As many may have read over the past few weeks, a group of citizens have petitioned the Watertown Town Council under the rules and provisions of the Watertown Charter to consider action on the United States Supreme Court Case Citizen’s United.
Since then, efforts have been made by partisan groups in favor of the ruling to purposefully misconstrue the process in hopes that the mere notion of impropriety will sway the public to similar methods of thinking. I am writing in today simply to set the record straight.
First and foremost, it should be clear that I, Ken Woodland, am not the driving force behind the initiative. Although flattered to be given credit for helping with guidance, I would do the same for any passionate group of citizens who are pursuing an issue they feel so strongly about. Taking responsibility would discredit the hard work of those who actually put it together. Regardless of my opinion on the issue, my actions are the same, no matter the group’s stance on whichever controversial topic of the day may be at stake. Next, the sole reason why this initiative is on the 12-11-12 agenda is because of the Charter rules in regards to petitioning, as the Town Attorney pointed out last evening. Although it is kind for some to believe I set or influence the Council agenda, they are wholly and sadly mistaken.
Next, some have indicated that the Council is being “forced” to debate this matter. As was done in many cases in the past, the Council can simply decide not to address the issue. Implying this action is forceful and will definitively be debated by the Council is plainly incorrect.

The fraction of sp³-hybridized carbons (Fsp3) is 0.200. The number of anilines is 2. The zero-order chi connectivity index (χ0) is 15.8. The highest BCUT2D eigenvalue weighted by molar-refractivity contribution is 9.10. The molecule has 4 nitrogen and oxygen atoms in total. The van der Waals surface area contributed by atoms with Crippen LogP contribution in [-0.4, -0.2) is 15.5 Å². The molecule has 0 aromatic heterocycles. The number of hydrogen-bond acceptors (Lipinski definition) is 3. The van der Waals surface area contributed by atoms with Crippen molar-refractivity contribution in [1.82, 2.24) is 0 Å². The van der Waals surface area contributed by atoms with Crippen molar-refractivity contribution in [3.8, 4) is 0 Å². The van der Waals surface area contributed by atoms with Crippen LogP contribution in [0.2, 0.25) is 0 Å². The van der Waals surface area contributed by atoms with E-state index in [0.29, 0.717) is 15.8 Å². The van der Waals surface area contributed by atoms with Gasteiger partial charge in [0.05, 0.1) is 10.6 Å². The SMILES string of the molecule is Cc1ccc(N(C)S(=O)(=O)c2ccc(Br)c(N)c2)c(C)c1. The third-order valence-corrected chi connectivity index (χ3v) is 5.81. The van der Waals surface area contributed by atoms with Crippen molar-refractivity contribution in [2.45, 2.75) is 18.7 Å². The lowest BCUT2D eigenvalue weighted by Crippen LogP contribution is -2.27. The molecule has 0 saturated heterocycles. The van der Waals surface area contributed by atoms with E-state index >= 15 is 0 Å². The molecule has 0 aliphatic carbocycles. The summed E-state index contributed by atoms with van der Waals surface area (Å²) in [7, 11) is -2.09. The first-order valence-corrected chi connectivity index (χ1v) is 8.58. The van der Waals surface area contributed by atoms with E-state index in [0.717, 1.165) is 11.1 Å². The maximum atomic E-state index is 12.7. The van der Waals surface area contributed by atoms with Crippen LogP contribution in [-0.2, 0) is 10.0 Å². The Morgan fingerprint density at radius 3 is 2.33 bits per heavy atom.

But no issue from this group is quite complete without a conspiracy theory, so not wanting to let us down, inferences were also made implying Council members who are potential supporters of this petition were trying unsuccessfully behind closed door to convince others. Minds of similar thinking also came out with the popular theories that Obama faked the Bin Laden killing, had Bill Ayers ghostwrite his memoirs, and visited Mars as a child.
An honest debated could have started by establishing set-in-stone criteria for the Council to follow when petitions seeking a position are brought to the floor. The Council logically wouldn’t have the ability to make these decisions if it never intended to. The debates could have ranged from whether this ruling reaches the municipal level all the way to examination of the case itself. But the debate cannot get off the ground with misconceptions purposefully being distributed.
Last night the Council came to a conclusion on this matter, details of which I’m sure will be highlighted elsewhere. I am writing for future actions, to urge those who are deliberately giving the public misconceptions to advance a partisan agenda to cease from doing so. Non-factual and easily rebutted personal attacks are the aspects that incite disdain for the political system in general and keep substantive debate away from kitchen tables. Although some may be able to risk that for their partisan agenda, I am not.
In short, slander and libel have no place here. Some attempt to use those tools to discredit with personal attacks, like on my legal expertise for example. In my case, I do not blame them for the confusion of the complexities of contract law which inspires their misconception, but unless there is that much of a desire to test my legal skillset, I strongly encourage these practices to stop so that we may all have honest debate that will foster intellectual and bipartisan growth for all.
Happy Holidays to All!
Town Councilor: District D